When Iago loses respect for himself it is certain he has lost all respect for others, bein... ... middle of paper ... ...e that gave thee to the Moor!”(III.iii.427-435) Iago lies to Othello, who trust Iago dearly; the loss of respect is yet again exhibited. Jealousy’s evil effects take over Othello’s mind causing him to become a blood thirsty beast, “Oh, blood, blood, blood!” (III.iii.462). Othello desires the shed of blood because he is so jealous. Jealousy blinds his mind and sense of reason and he acts upon emotion irrationally, all because of the evil Iago and his plan, inspired and motivated by jealousy. In the tragedy Othello jealousy is a motivator of evil, Iago uses it against people resulting in the destruction of their own lives and the people’s lives around them.
His jealousy is totally engulfed in Act IV Scene 1. It turned his thoughts into murder. “How shall I murder him, Iago? For she shall not live; no, my heart is turned to stone…” (178-179). The passion of jealousy, which derives from pride and breeds anger, gradually gains control over Othello and he finally turns into the savage moor that he was at first accused of being (Merzic 90).
In the end, their jealousy caused the deaths of their loved ones, such as Michael Cassio and Desdemona. By analyzing the characters in Othello, readers can conclude that jealousy is an unappealing trait and will destroy people’s lives. Firstly, the narrator establishes the character, Iago, who has a jealousy issue from the beginning.
Iago is envious of Othello’s position of power, and the rumors that Emilia had an affair with Othello. Ultimately, Iago plans to destroy Othello by inciting him with envy, and to get Othello to turn on his wife.Iago’s paramount display of envy for Othello is in his soliloquy and also his conversations with Othello. Othello soon becomes overwhelmed with envy, and it is this envy that drives the play, and Iago’s plans. Iago begins the play with a deep envy for Othello, and only deepens as the play continues. Iago’s jealousy for Othello begins with Emilia, and the rumor that they were romantically involved.
It is this extreme evil within Iago that compels him to plot the destruction of others and bring about his own doom. Iago possesses an insane desire for chaos and is evident through his near perfect planning of his scheme. Iago has motivation of pure hatred, he “hates the moor” and considers the diabolical mischief he creates as “a pleasure” and “a sport”. He uses his wife, Emilia, as a pawn in his twisted plot and refers to her as a “villainous whore”, before stabbing her to death with intentions of pure evilness. As a practical joker, Iago finds enjoyment and thrill through the abuse of people’s trust and in their death and downfall.
This is evident in Shakespeare’s Othello and Khaled Hosseini’s The Kite Runner. Othello and Amir are corrupted by jealousy, causing them to ruin the lives of the people they love. Othello and Amir are corrupted by the powerful emotion of jealousy. Othello’s jealousy against Desdemona stems from the manipulation put forth by Iago. Iago decides to play on Othello’s jealous nature, and constantly tells him that Desdemona is being unfaithful with Cassio.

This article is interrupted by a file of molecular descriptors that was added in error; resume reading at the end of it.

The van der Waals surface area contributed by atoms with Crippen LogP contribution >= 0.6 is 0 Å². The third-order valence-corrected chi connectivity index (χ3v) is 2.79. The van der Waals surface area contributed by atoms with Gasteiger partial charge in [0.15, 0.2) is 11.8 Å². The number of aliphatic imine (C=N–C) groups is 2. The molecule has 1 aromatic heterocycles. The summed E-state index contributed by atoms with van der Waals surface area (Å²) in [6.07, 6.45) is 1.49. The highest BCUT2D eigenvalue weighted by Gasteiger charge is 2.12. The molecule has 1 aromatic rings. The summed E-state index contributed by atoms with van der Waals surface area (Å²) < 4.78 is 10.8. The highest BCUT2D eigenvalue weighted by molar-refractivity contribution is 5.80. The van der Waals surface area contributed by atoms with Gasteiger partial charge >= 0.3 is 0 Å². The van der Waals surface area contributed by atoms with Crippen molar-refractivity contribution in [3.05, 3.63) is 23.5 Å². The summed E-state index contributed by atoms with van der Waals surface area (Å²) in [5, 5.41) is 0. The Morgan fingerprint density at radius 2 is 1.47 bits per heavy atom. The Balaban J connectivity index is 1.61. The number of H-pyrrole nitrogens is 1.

At the beginning of the play, Othello assigns the lieutenant role to Cassio rather than Iago, who is Othello’s close friend. Iago believed that he was more qualified as a lieutenant, which led him to develop anger towards Othello. Also, Iago was convinced that his wife, Emilia has cheated on him with Othello, and believed that the only way to get back is to corrupt his life. This rage led him to plot an evil scheme to ruin Othello’s life as he says, “[…] put the Moor at least into a jealousy so strong that judgment cannot cure” (2. 1, 300).
Othello’s striking of Desdemona is the result of jealousy and anger. This clouds his judgment. Instead of approaching the situation in a calm manner, which quite possibly could have exposed the real truth, he chose to react the way he did. This would be a significant factor in his downfall. The most extreme example occurs at the end of the play, when Othello decides to kill Desdemona for her suspected affair.
This shows that jealousy can cause harm to one’s relationship with someone. As Othello feels more insecure with his relationship, he goes through a sudden change in character due to his wife’s unfaithfulness. When people become jealous in relationships they often become very posses... ... middle of paper ... ...nd misunderstandings grow to point where he was not able to handle the stress anymore and deemed it right to kill Desdemona, only to find out that she and Cassio are innocent and have always remained faithful towards Othello. The emotion of jealousy can change and destroy one to their roots where their good and truth disappears from their soul and only the anger, jealousy, and hatred remain. In conclusion, everyone once has experienced the emotion of jealousy whether it be in a relationship towards someone or an object that someone else has and one wishes to have.
At this point Othello realizes the false truths created by Iago. His emotions start running wild and he changes into a new person of hate and anger, this is because he saw some type of proof to reassure his already questionable thoughts. These new profane thoughts of murder are seen when Othello says, “Ay, let her rot and parish and be damned tonight, for she shall not live! No, my heart is turned to stone” (4.1.176-177). This is the point when we see the soon to come fate of Desdemona.